Noxolo Ngalo was diagnosed with HIV in January 2005. In April, she made contact with Rath's agents. She started taking 30 Rath tablets per day. At some point her dosage was reduced. Rath's spokesperson claimed on ETV that she only took Rath's medicines for 9 days. But this is contradicted by her mother who tells a coherent story of her being involved with a Rath clinic in Du Noon until at least August and possibly beyond, and that she continued to take Rath medications. Rath's agents would pick her up and take her to the clinic. They were supposed to pick her up on 5 October but did not arrive. They also informed her that she should not take antiretrovirals. Her condition deteriorated remarkably in the time that she was on the Rath trial. For example she began having epileptic fits. She went to hospital and was diagnosed with TB. She began TB treatment but her CD4 count was extremely low (approximately 15), her condition deteriorated, she suffered memory loss and stopped talking.  She died of a combination of liver failure and AIDS-related conditions on 5 October 2005.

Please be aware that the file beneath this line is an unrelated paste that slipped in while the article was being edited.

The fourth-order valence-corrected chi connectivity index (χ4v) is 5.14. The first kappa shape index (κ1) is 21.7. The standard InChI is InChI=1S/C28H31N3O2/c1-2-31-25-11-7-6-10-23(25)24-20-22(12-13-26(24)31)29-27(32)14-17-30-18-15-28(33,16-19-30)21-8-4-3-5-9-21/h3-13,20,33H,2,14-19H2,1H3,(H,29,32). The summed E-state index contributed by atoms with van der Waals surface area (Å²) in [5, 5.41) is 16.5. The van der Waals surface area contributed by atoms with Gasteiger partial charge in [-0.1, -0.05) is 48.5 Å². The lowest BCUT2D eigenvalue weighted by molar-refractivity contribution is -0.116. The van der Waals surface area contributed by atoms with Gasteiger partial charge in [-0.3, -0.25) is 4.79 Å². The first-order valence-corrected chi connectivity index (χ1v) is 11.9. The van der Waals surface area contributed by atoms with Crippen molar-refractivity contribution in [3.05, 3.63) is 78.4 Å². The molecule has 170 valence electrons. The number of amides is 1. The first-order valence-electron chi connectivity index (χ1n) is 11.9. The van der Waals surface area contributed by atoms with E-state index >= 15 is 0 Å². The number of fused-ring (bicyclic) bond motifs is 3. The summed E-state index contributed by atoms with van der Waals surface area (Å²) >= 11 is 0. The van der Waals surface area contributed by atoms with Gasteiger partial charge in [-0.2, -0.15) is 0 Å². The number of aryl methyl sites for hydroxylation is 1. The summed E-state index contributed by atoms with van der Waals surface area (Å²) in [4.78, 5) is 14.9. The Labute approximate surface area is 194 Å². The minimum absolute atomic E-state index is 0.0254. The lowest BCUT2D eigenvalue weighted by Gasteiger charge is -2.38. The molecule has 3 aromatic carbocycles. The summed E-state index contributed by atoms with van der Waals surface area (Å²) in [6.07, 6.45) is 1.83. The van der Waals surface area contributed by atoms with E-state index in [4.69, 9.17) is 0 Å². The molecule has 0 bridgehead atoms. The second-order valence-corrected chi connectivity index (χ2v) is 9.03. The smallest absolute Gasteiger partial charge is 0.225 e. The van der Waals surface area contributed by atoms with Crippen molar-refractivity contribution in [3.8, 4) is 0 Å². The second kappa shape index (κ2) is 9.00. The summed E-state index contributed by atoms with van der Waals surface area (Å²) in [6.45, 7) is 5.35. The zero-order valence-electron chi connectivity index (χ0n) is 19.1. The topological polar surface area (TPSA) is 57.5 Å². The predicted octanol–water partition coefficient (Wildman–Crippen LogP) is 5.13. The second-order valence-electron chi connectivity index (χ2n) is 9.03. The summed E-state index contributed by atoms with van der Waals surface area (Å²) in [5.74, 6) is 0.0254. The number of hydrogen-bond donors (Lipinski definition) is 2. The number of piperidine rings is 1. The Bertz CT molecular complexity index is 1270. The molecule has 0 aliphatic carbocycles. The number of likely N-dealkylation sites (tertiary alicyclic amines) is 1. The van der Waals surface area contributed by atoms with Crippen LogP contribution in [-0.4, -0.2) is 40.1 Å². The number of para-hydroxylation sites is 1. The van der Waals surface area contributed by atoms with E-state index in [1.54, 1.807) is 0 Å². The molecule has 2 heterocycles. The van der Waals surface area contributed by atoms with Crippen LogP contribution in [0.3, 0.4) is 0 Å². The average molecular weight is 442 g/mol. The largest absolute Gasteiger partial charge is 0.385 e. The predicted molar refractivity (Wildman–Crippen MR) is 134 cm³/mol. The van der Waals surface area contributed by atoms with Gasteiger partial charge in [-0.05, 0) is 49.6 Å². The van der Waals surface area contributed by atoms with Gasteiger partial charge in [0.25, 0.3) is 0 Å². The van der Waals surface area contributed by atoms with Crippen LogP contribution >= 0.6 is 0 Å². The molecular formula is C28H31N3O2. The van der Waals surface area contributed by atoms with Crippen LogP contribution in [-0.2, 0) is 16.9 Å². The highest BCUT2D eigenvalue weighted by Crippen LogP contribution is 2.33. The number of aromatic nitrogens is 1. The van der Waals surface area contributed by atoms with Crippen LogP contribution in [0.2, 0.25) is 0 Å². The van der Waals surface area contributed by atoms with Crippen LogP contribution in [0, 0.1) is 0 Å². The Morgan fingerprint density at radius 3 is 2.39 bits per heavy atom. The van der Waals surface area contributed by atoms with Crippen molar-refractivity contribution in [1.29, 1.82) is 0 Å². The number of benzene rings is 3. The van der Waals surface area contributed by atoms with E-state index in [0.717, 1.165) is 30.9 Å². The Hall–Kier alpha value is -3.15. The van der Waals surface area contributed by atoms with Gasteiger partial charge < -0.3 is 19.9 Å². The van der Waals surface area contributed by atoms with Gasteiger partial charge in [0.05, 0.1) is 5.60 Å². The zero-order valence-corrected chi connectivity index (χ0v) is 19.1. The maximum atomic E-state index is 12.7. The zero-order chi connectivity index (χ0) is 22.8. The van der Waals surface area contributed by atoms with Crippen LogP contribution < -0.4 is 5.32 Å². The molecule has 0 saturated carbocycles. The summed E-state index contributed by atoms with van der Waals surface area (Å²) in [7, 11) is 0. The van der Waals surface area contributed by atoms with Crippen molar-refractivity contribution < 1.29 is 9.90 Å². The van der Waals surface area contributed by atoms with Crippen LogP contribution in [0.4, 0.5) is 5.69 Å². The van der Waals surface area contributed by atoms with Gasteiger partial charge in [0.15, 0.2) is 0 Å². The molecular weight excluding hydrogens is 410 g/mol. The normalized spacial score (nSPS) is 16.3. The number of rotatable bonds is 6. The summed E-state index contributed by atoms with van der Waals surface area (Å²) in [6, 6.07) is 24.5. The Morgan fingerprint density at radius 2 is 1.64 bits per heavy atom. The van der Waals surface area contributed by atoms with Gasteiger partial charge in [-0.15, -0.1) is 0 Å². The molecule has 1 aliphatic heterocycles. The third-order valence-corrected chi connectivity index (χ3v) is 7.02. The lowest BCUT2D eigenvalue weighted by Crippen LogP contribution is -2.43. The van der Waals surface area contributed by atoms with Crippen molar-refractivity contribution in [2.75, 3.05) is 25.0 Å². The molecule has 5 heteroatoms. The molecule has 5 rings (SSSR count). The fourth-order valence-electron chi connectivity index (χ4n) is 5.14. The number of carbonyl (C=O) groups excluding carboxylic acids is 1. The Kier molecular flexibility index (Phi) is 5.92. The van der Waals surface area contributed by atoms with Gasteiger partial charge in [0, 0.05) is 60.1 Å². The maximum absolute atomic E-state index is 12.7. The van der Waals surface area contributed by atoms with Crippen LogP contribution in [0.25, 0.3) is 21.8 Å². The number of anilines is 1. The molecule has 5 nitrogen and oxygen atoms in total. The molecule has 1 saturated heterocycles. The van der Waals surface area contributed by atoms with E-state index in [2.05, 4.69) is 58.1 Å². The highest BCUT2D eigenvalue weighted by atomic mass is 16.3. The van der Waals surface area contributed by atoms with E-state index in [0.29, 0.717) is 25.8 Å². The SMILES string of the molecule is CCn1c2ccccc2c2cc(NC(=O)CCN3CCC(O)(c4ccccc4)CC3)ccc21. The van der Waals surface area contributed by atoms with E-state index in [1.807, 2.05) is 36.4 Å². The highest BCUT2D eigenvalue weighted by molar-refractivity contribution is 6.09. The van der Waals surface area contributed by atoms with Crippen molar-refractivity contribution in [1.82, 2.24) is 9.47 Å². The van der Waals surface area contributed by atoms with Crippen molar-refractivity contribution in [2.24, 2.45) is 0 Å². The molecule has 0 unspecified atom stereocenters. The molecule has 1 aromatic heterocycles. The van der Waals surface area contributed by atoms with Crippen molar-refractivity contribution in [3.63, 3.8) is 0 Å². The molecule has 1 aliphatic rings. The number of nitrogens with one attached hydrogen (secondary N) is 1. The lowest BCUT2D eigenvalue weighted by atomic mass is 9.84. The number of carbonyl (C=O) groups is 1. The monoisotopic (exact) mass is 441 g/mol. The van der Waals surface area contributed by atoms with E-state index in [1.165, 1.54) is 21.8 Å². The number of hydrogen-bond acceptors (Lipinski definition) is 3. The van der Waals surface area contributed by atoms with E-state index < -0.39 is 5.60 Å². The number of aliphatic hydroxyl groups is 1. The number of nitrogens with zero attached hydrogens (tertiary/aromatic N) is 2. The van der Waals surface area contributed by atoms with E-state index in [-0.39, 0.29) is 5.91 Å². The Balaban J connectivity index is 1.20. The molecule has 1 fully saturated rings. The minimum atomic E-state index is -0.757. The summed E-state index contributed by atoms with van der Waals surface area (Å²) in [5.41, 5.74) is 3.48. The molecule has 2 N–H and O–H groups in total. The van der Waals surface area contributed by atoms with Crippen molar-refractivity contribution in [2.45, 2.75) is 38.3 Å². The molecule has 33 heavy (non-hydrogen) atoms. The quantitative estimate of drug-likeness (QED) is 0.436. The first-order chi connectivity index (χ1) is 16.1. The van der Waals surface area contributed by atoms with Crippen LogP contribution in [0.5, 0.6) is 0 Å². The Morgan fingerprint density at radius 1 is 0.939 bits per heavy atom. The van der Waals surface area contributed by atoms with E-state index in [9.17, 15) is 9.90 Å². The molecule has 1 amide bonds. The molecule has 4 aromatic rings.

We cannot know if Rath's high-dosage drugs contributed to her illness. We also cannot ascertain if the fact that she never initiated antiretroviral treatment --even though she was earmarked for such treatment-- was partly a result of the false claims made to her by Rath's agents or the slowness of the public health system. But at a minimum Rath's claims that his vitamins would improve her health were misleading and created false hope.


Further reports

We have been alerted to several other deaths of patients on Rath's trial but have not been able to investigate these. We also have affidavits from two doctors working in the public health system describing confused patients who presented to them with Rath tablets.